"We're cognizant of the competition," he said. "We don't have our head stuck in the sand." He said there's no one you'd rather be in a bunker with than these folks here, referring to Apple employees. There's a button Apple could push here to make the most, Cook said, but that's not good for Apple.

Cook also reiterated that he wasn't worried about the iPad Mini cannibalizing sales of the larger iPad.

The CEO noted that he's been at Apple for 15 years and has heard that same question about the iBook and the PowerBook and the iPod line. "My belief is that if we don't cannibalize, someone else will," he said.

Cook was also asked about human rights issues and working conditions. Last year Apple did about 400 audits on safety, the environment and human rights, he said. When Apple finds things, he said, the company reports them and fixes them. If everyone is paying attention, he said, "more companies will step forward."

That 'silly' lawsuit
The elephant in the room was, of course, a provision that was barred from voting following a successful shareholder lawsuit against Apple. The company had bundled together a handful of issues, including one that would eliminate "blank check" preferred stock into a single proposal, something Greenlight Capital filed suit against. A Manhattan judge last week sided with Greenlight, ultimately forcing Apple to pull the proposal entirely.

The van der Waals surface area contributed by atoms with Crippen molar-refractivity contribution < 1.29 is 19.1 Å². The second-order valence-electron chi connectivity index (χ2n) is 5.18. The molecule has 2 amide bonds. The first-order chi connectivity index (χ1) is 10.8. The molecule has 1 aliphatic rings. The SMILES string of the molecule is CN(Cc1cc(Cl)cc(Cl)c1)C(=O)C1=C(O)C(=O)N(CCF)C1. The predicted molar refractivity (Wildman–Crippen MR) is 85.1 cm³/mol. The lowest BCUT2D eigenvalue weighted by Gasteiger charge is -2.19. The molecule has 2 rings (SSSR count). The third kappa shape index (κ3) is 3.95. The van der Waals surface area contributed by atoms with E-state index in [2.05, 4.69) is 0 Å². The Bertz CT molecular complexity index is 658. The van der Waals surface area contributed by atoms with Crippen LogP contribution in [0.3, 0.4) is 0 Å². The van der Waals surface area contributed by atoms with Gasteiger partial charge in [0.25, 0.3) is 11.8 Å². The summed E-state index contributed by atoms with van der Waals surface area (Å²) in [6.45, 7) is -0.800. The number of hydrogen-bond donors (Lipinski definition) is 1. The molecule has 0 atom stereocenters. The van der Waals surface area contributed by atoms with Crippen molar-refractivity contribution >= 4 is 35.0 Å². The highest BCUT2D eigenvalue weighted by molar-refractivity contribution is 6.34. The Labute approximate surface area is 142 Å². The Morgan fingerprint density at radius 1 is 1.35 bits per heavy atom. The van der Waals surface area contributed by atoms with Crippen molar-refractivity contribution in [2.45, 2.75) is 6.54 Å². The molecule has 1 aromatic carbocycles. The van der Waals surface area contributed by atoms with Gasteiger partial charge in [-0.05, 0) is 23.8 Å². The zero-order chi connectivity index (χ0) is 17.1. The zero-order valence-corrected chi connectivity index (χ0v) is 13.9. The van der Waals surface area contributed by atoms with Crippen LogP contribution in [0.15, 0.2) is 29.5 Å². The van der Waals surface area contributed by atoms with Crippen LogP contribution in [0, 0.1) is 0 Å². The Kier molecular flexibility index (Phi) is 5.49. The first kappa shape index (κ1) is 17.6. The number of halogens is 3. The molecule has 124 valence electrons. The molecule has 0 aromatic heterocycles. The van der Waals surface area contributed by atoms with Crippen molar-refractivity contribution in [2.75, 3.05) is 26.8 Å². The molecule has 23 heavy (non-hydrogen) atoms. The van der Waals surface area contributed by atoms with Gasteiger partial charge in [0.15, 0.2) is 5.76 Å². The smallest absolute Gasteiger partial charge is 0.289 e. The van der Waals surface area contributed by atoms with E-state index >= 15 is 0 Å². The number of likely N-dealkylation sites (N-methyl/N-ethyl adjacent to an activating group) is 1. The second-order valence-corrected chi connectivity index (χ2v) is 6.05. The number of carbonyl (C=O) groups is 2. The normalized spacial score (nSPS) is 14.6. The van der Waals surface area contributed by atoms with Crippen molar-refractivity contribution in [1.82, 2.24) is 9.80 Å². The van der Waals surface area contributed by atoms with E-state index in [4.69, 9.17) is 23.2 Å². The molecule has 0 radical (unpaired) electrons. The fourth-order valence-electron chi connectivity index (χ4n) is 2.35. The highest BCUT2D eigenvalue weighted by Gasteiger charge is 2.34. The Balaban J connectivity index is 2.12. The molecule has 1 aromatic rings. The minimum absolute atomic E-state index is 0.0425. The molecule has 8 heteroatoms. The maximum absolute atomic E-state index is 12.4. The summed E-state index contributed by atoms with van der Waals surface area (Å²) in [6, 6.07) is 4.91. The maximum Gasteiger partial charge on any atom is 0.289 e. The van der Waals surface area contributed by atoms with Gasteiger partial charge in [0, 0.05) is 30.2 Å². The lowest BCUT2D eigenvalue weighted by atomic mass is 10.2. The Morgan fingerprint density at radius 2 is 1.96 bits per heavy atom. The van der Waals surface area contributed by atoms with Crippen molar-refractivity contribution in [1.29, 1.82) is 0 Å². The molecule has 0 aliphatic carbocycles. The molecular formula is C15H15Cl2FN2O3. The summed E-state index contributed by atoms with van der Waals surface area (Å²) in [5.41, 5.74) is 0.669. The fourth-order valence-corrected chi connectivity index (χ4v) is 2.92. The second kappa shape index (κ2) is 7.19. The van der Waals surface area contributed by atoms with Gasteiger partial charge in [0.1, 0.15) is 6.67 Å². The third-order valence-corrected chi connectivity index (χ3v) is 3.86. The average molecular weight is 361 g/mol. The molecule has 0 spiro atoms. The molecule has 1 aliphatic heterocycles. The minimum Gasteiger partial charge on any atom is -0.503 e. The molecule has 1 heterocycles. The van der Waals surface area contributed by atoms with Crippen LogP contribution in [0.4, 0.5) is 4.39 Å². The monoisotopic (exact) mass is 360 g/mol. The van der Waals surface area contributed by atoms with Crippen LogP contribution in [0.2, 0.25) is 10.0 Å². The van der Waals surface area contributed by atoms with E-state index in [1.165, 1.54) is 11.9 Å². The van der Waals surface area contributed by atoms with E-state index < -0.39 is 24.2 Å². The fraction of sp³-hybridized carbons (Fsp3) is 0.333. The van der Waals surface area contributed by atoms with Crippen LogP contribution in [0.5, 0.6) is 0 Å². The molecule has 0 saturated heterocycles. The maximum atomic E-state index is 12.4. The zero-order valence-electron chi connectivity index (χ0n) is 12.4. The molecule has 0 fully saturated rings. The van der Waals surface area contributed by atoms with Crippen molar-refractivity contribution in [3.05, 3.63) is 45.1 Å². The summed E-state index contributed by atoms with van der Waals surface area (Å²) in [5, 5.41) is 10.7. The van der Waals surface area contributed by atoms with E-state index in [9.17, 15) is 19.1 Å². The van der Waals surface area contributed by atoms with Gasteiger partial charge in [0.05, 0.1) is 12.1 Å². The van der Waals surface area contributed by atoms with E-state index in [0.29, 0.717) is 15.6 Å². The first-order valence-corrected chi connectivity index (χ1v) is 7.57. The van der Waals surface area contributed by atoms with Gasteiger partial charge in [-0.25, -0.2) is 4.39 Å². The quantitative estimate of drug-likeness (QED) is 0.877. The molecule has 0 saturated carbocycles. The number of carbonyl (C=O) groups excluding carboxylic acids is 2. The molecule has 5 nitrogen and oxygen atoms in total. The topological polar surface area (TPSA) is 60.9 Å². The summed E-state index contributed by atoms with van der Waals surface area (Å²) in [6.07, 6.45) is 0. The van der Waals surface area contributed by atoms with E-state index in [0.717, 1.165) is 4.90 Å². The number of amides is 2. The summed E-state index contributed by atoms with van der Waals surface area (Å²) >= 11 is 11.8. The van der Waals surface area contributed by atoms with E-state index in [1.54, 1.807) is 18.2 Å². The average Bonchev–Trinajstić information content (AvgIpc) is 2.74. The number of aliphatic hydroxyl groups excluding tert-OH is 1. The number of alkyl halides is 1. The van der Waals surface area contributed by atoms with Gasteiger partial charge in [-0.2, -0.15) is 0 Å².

Cook was asked if he still thought hedge fund manager David Einhorn's lawsuit was silly.

"I do," said Cook. The lawsuit was not about whether Apple should return cash or how it should, he said. It was about shareholder rights. It was about whether, if Apple returned money, everyone should get a vote. In Apple's thinking, yes, you should get a vote, he said. "I strongly believe it was a silly slideshow."

That doesn't mean the discussion about cash allocation is silly, said Cook. It's something the board and management team discuss. Earlier at the meeting, Apple's general counsel, Bruce Sewell, noted that shareholders could not vote on the court-enjoined proposal about preferred stock, but said the company would provide more information about it at a later date.

At the end of today's meeting, Cook assured shareholders that they are on his mind. "We think about you a lot -- probably more than you know," he said.

By the time the meeting ended, however, Apple's stock was down more than $7 to around $441. That, of course, is painful to anyone who's clung to Apple's shares since the reached a high of more than $705 last September.